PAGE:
From time to time, I like to tutor some of my students. I think it is important for decision makers in education to be in the “front lines” so they can view education from the teacher’s perspective. Yesterday, I tutored a 6 year old in reading. I quickly noticed that after two months of instruction with his regular tutor, he was still unable to retain certain letter names and sounds.
Two days ago, I had the pleasure of administering an achievement test to a 6th grader who has been enrolled at One On One Tutoring Service since she was in the 3rd grade. For privacy reasons, we will call the student Susan. When Susan came to One On One Tutoring in the summer of 2008, she was in the 3rd grade and functioning on a 2nd grade math level. We recommended that she complete 40 hours of instruction in which we targeted her learning gaps by using systematic, direct instruction in a one-to-one setting.
I have always been a major advocate of parent involvement in their child’s education. In my nine years in education, I have found that students with parents who are heavily invested in their education tend to have more success in school than students whose parents are less involved.
Many elementary and middle school students struggle with math because of their inability to recall multiplication facts. It is imperative that students learn the multiplication tables as it is used in division, fractions and other higher level math skills.
Most of us do not remember how we learned to read. To many of us, reading is a seemingly simple task that we do on a daily basis without much thought. However, for many Americans, learning to read is a tedious task that takes a lot of time, effort, and systematic instruction.
It is extremely important that parents are aware of the importance of tutoring for school aged children. As the methods of delivering instruction change due to the advancement and incorporation of technology and as standardized testing becomes the new measure of success, one thing still remains, we still expect one teacher to effectively teach to a group of students. Unfortunately, it is almost impossible for one teacher to provide the adequate amount of attention each and every student needs. According to (Hams, 2006) childhood is a multistage process where early investments feed into later investments. Skill begets skill; learning begets learning.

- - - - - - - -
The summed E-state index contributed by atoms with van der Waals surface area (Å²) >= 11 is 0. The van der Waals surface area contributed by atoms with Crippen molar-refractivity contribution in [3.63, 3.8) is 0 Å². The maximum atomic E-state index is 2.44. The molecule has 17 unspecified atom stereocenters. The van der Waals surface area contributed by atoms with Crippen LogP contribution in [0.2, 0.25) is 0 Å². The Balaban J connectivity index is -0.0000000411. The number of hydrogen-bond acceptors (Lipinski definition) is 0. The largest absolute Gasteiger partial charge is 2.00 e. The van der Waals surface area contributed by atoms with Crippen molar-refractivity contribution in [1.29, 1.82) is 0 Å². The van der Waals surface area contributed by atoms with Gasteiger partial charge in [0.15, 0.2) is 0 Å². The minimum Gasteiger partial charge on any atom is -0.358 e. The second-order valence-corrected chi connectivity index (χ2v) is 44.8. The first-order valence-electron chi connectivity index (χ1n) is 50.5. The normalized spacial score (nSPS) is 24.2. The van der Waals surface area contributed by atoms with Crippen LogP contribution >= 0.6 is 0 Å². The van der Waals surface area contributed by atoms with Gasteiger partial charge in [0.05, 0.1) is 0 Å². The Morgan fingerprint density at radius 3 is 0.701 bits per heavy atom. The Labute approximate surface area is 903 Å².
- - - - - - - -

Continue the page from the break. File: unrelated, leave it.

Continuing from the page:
Often times, parents watch their child get pushed through grade levels without properly identifying the child’s learning gaps or seeking appropriate interventions from the child’s school or outside agencies such as One On One Tutoring Service, located in Philadelphia, PA . I have met with countless parents who had no idea what their child’s weaknesses were. The end result is that the child’s learning gaps continue to widen as he or she gets older making it more difficult, expensive, and a lot more time consuming for interventions to be successful.